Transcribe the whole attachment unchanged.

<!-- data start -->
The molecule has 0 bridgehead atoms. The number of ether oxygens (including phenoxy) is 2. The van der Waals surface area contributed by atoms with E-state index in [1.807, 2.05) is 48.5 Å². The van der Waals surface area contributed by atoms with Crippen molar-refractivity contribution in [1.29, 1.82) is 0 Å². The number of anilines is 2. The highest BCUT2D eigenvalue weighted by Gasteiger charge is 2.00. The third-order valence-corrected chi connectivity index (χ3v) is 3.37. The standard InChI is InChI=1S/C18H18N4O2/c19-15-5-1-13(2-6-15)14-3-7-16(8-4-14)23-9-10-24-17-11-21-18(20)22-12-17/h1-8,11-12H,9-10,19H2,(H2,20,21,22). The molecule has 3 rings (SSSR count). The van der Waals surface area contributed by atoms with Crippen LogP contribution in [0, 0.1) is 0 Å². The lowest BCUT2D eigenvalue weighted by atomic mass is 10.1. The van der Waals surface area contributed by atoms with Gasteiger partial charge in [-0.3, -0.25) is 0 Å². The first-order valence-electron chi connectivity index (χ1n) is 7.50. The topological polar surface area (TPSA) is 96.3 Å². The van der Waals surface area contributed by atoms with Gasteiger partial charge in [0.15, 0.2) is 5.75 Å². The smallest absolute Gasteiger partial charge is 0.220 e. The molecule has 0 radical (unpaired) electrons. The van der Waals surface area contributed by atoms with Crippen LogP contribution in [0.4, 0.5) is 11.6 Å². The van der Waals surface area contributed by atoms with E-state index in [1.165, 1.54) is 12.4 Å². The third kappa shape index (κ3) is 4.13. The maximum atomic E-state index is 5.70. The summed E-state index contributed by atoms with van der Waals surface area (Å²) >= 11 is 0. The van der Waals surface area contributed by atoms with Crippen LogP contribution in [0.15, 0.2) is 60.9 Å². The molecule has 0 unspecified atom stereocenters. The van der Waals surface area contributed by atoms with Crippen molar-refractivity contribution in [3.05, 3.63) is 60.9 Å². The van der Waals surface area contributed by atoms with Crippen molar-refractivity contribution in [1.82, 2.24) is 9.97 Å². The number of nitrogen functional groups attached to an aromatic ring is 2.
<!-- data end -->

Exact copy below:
The molecule has 0 bridgehead atoms. The number of ether oxygens (including phenoxy) is 2. The van der Waals surface area contributed by atoms with E-state index in [1.807, 2.05) is 48.5 Å². The van der Waals surface area contributed by atoms with Crippen molar-refractivity contribution in [1.29, 1.82) is 0 Å². The number of anilines is 2. The highest BCUT2D eigenvalue weighted by Gasteiger charge is 2.00. The third-order valence-corrected chi connectivity index (χ3v) is 3.37. The standard InChI is InChI=1S/C18H18N4O2/c19-15-5-1-13(2-6-15)14-3-7-16(8-4-14)23-9-10-24-17-11-21-18(20)22-12-17/h1-8,11-12H,9-10,19H2,(H2,20,21,22). The molecule has 3 rings (SSSR count). The van der Waals surface area contributed by atoms with Crippen LogP contribution in [0, 0.1) is 0 Å². The lowest BCUT2D eigenvalue weighted by atomic mass is 10.1. The van der Waals surface area contributed by atoms with Gasteiger partial charge in [-0.3, -0.25) is 0 Å². The first-order valence-electron chi connectivity index (χ1n) is 7.50. The topological polar surface area (TPSA) is 96.3 Å². The van der Waals surface area contributed by atoms with Gasteiger partial charge in [0.15, 0.2) is 5.75 Å². The smallest absolute Gasteiger partial charge is 0.220 e. The molecule has 0 radical (unpaired) electrons. The van der Waals surface area contributed by atoms with Crippen LogP contribution in [0.4, 0.5) is 11.6 Å². The van der Waals surface area contributed by atoms with E-state index in [1.165, 1.54) is 12.4 Å². The third kappa shape index (κ3) is 4.13. The maximum atomic E-state index is 5.70. The summed E-state index contributed by atoms with van der Waals surface area (Å²) >= 11 is 0. The van der Waals surface area contributed by atoms with Crippen LogP contribution in [0.15, 0.2) is 60.9 Å². The molecule has 0 unspecified atom stereocenters. The van der Waals surface area contributed by atoms with Crippen molar-refractivity contribution in [3.05, 3.63) is 60.9 Å². The van der Waals surface area contributed by atoms with Crippen molar-refractivity contribution in [1.82, 2.24) is 9.97 Å². The number of nitrogen functional groups attached to an aromatic ring is 2.